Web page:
“I was not sleeping,” he recalls. “I was working until twelve, one, two o'clock in the morning. It was difficult.” This continued for many months and his family barely saw him as he protected them by largely sticking to one room in his home. And every day he woke after a long night of tending the bodies of victims of Covid 19, ready to start work, looking after the needs of Canon’s customers. It was hard, but he spoke honestly to his manager and colleagues about his work, and they understood and supported him in any way they could. “My manager helped me in many respects. He told me, ‘You’re helping the community – carry on! If you need any help with anything, just ask.”
Another aspect of the council – and therefore Gulam’s – role during the pandemic was to give comfort to families who could not visit their loved ones in hospital by organising for Qur’an Cubes (a portable device that broadcasts the words of the Holy Qur’an) to be placed with patients, so they can hear readings in their last hours. “There's nobody sitting next to them, holding their hand. And that was the hardest part. And then we bring the body to the mosque for washing, shrouding and prayers before we take it to the cemetery for burial. Some of the families couldn't even attend.”
It is worth noting that when Gulam is asked how he is, having been in a position that most of us would find impossible to comprehend, he simply says, “I am grateful”. He has miraculously worked a full-time job, while spending every spare hour tending to the needs of the bereaved. He has organised a community that was so very vulnerable to Covid 19 and collectively coping with the trauma of their losses. He fought to ensure the dead were treated with the dignity befitting his Muslim brothers and sisters, when their own families could not be there to speak for them. It is nothing short of astonishing. And yet, he cannot help but acknowledge the work of others. “My brother Mohammed Omar who runs Gardens of Peace cemetery, he's chairman of the National Burial Council and was holding funerals from six in the morning until eight o'clock at night,” he recalls.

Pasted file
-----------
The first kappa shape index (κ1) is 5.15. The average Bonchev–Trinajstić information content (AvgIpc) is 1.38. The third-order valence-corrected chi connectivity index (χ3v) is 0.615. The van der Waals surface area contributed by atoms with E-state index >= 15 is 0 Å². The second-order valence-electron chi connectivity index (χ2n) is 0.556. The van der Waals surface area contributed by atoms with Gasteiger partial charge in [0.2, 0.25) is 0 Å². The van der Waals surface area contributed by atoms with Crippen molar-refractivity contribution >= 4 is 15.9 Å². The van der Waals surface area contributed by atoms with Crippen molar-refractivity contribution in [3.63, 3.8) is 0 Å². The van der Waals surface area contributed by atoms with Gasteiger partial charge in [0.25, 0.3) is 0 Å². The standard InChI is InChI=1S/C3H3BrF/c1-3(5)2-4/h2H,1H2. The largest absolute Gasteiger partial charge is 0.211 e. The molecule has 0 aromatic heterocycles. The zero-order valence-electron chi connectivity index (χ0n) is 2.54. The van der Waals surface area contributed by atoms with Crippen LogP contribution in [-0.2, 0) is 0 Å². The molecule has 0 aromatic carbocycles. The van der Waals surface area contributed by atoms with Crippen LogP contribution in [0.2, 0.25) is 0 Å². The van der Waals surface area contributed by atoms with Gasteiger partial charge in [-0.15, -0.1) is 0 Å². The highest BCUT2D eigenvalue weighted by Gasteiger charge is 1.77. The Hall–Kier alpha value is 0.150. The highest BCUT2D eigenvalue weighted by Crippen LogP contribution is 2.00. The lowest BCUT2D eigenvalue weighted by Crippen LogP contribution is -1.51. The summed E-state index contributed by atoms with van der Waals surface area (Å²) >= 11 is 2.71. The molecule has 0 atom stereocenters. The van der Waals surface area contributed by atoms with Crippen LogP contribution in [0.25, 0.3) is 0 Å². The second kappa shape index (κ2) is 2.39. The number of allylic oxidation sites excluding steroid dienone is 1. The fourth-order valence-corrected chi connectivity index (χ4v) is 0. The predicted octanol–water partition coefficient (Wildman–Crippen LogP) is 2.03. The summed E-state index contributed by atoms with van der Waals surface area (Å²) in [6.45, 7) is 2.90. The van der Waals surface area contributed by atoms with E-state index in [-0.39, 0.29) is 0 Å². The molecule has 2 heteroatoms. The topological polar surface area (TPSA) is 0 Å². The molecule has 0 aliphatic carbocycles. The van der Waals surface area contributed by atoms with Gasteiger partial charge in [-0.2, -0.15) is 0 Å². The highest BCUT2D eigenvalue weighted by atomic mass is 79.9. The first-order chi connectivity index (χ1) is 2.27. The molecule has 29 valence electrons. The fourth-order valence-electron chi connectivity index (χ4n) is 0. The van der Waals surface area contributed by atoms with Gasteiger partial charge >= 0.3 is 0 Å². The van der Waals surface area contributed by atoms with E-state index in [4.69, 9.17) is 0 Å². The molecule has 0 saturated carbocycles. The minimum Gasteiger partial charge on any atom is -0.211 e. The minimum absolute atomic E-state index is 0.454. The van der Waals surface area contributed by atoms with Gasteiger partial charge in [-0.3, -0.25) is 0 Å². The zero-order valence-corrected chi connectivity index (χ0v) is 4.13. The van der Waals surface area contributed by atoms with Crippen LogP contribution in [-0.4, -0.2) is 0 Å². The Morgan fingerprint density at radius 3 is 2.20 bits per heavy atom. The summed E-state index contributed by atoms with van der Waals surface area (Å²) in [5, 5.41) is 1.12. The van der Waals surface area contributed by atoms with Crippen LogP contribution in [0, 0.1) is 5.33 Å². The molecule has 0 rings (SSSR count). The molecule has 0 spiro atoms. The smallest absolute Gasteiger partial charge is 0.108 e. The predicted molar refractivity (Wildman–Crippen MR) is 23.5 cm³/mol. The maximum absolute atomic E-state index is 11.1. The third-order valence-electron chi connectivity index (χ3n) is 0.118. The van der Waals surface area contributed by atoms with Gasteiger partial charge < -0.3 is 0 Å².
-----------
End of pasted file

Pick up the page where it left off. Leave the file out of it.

So, when Gulam was invited to accept a British Empire Medal from the Queen, he was probably the only person who was surprised. The nomination for this great honour, bestowed on those who have been of significant service to their community, was anonymous and Gulam still has no idea who put him forward. However, given how important his work has been to his community and the thousands of hours he gave, and continues to give, in the name of dignity in death, who wouldn’t nominate him? He looks forward to being presented with his medal at an investiture ceremony in May this year and continues his essential work as an advocate for bereaved families.